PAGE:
Monday, July 21, 2008
Old Friends, New Friends and Golf Balls
I was honored to speak to the NTRWA folks on Saturday morning about writing women's fiction. My sister Angie lives in the area and she hauled me around the Dallas area and even sat in on the workshop so that she could "see what I do." (Scary, since I'm not even sure what I do half the time!) What a great group NTRWA is! I had a chance to catch up with my old friend Leanna Ellis (old as in "longtime" not "age!") and see the gorgeous covers for her upcoming books LOOKIN' BACK TEXAS and RUBY SLIPPERS. Check out Le's fun website and read about her wonderful books. I met so many fun and talented people -- Gina, Jen, Angi and too many others to name. One very interesting young woman was visiting NTRWA for the first time. She had moved to the area recently after "retiring" from her career as a police detective in another state, and she plans to draw on her experiences to start a new career writing suspense novels.
Spending time with writers--especially new writers that are so filled with energy and ideas--always revives my enthusiasm for my own writing. I came home more eager than ever to dive back into my Dust Bowl story.
One thing I absolutely loved about the NTRWA group was their ritual of announcing member successes and rejections. Every success was cheered and applauded and every rejection received a unanimous sympathetic, dismayed groan. When you get knocked down, isn't it nice when people that care rally around you, offering hugs and understanding? That's what those groans felt like. And no matter how dejected you might feel, it's difficult not to smile when an entire room of people groan in unison!
I ended my presentation with a story someone sent me that made me think about the importance of keeping my priorities in perspective. I've noticed that sometimes writers have a tough time doing this. Remember -- while writing may be one of your passions--a golf ball -- getting published and/or continuing to publish is only a pebble--or should be. Read on and I hope this will make sense!
The Mayonnaise Jar and 2 Beers
When things in your life seem almost too much to handle, when 24 hours in a day are not enough, remember the mayonnaise jar and the 2 Beers .
A professor stood before his philosophy class and had some items in front of him. When the class began, he wordlessly picked up a very large and empty mayonnaise jar and proceeded to fill it with golf balls. He then asked the students if the jar was full. They agreed that it was.
The professor then picked up a box of pebbles and poured them into the jar He shook the jar lightly. The pebbles rolled into the open areas between the golf balls. He th en asked the students again if the jar was full. They agreed it was.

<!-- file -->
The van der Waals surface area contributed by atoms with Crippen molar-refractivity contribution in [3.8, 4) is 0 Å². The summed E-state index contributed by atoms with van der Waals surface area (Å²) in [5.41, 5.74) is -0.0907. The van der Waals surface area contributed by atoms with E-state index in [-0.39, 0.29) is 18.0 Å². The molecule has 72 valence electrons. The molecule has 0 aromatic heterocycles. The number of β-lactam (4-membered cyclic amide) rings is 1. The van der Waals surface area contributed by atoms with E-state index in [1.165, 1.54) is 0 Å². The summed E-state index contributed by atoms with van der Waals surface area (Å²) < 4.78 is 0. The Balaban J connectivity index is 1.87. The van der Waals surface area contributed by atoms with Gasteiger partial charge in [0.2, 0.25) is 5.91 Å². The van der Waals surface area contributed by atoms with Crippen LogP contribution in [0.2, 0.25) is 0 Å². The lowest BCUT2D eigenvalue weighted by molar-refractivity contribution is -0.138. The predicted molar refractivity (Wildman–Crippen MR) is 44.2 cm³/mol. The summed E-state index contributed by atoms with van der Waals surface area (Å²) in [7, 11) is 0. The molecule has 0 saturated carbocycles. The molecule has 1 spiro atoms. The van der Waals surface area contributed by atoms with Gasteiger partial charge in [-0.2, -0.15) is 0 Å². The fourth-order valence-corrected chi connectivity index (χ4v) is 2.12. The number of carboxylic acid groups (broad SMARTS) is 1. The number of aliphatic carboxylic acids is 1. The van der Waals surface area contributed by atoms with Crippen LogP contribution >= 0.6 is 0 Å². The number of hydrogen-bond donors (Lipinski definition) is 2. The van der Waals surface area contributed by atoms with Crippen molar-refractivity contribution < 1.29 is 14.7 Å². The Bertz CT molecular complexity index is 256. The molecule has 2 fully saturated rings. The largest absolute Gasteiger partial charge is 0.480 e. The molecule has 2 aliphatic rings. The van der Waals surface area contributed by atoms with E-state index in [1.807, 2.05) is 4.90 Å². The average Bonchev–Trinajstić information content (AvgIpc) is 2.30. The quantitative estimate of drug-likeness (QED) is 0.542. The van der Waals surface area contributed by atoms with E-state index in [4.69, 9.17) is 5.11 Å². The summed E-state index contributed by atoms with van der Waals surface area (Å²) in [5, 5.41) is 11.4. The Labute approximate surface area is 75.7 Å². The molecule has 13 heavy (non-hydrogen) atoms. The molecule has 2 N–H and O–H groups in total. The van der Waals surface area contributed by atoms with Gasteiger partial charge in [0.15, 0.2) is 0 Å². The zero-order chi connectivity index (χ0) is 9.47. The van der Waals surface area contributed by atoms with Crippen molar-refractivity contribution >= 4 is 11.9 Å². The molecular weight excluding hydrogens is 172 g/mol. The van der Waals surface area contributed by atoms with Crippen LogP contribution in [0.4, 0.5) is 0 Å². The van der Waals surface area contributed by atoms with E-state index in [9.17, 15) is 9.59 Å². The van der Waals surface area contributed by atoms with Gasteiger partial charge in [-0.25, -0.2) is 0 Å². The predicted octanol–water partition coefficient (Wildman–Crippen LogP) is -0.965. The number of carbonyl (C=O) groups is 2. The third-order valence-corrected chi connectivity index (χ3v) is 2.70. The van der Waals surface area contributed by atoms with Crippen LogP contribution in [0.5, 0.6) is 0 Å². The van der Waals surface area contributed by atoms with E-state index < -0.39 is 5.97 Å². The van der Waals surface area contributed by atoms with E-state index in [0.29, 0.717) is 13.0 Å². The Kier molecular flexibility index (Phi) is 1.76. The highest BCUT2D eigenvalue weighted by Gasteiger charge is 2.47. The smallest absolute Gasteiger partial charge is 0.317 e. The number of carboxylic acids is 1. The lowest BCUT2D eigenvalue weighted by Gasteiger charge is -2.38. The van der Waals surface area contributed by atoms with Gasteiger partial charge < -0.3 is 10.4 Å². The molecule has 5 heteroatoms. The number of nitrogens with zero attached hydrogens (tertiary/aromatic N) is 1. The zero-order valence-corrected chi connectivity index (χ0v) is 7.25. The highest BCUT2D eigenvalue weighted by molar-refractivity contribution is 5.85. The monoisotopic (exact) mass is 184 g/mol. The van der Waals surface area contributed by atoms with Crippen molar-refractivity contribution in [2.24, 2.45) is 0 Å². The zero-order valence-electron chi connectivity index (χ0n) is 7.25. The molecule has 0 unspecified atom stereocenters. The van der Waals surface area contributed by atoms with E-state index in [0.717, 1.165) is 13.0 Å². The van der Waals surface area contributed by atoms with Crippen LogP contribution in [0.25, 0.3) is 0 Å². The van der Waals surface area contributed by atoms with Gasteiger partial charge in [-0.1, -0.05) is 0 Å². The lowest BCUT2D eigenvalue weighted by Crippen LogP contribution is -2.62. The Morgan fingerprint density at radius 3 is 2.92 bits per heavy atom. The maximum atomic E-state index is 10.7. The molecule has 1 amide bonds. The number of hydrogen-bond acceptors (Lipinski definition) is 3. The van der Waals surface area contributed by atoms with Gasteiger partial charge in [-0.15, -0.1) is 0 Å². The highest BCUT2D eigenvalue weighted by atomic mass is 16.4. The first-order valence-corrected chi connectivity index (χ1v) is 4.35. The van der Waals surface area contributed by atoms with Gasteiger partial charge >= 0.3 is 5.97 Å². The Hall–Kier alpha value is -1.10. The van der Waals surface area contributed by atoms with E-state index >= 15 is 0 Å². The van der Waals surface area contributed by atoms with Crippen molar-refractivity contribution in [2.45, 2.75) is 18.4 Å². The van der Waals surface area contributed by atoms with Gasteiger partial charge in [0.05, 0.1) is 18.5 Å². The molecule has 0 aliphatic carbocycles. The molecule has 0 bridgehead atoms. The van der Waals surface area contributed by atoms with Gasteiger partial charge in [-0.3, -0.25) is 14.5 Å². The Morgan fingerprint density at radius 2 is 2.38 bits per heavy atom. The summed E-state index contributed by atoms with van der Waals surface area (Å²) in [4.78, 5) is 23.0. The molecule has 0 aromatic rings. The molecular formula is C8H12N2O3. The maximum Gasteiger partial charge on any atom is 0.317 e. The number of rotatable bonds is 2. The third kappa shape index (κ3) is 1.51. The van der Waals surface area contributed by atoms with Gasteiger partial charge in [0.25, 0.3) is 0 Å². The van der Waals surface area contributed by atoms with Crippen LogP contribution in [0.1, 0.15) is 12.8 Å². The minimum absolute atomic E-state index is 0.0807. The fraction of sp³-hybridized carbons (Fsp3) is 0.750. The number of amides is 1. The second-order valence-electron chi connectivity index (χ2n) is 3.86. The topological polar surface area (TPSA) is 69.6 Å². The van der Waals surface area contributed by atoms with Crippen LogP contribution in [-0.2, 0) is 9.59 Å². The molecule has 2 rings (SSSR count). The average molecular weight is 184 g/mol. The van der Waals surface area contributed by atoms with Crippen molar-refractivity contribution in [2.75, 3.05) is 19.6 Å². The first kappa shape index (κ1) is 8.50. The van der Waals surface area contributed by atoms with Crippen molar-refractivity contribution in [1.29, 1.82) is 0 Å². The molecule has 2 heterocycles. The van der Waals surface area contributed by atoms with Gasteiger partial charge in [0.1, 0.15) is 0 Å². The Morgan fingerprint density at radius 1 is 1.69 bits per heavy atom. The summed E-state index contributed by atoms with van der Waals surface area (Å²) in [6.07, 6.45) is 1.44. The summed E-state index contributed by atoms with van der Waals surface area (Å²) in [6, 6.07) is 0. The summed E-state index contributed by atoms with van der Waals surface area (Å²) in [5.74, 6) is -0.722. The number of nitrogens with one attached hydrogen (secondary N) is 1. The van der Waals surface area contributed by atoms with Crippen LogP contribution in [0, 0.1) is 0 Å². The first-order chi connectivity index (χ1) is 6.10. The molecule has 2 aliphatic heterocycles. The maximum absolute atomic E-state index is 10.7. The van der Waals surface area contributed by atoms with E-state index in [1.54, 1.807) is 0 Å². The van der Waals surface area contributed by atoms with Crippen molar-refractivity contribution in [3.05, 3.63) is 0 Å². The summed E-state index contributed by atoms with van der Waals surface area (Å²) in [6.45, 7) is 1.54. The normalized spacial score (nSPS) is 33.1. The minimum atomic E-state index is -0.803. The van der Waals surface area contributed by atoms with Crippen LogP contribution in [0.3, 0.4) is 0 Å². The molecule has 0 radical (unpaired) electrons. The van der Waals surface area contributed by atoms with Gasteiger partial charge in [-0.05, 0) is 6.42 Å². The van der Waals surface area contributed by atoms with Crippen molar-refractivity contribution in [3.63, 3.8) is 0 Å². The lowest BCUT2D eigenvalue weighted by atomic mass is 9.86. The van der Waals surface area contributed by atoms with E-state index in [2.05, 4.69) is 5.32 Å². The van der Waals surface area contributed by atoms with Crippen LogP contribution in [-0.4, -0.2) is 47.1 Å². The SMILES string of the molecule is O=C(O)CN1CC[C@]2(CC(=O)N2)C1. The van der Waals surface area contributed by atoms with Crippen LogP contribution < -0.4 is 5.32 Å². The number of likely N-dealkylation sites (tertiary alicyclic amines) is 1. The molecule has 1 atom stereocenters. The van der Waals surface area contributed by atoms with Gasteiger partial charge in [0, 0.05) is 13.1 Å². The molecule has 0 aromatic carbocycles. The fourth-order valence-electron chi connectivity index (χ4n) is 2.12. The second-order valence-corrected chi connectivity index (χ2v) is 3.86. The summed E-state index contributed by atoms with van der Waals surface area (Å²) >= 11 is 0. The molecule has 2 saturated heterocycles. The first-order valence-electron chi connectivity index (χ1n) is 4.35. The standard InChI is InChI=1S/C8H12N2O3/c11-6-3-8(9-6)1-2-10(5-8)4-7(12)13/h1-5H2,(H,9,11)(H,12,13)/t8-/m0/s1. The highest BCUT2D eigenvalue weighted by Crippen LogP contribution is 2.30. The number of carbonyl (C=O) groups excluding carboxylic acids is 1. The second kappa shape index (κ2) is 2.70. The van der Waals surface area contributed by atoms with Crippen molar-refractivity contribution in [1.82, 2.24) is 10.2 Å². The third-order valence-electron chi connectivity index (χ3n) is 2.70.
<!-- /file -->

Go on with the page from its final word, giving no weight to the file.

The professor next picked up a box of sand and poured it into the jar. Of course, the sand filled up everything else. He asked once more if the jar was full. The students responded with an unanimous 'yes.'
The professor then produced two Beers from under the table and poured the entire contents into the jar effectively filling the empty space between the sand. The students laughed.
'Now,' said the professor as the laughter subsided, 'I want you to recognize that this jar represents your life. The golf balls are the important things---your family, your children, your health, your friends and your favorite passions---and if everything else was lost and only they remained, your life would still be full.
The pebbles are the other things that matter like your job, your house and your car.
The sand is everything else---the small stuff. 'If you put the sand into the jar first,' he continued, 'there is no room for the pebbles or the golf balls. The same goes for life. If you spend all your time and energy on the small stuff you will never have room for the things that are important to you.
'Pay attention to the things that are critical to your happiness. Spend time with your children. Spend time with your parents. Visit with grandparents. Take time to get medical checkups. Take your spouse out to dinner. Play another 18. There will always be time to clean the house and fix the disposal. Take care of the golf balls first---the things that really matter. Set your priorities. The rest is just sand.'
One of the students raised her hand and inquired what the Beer represented. The professor smiled and said, 'I'm glad you asked. The Beer just shows you that no matter how full your life may seem, there's always room for a couple of Beers with a friend.'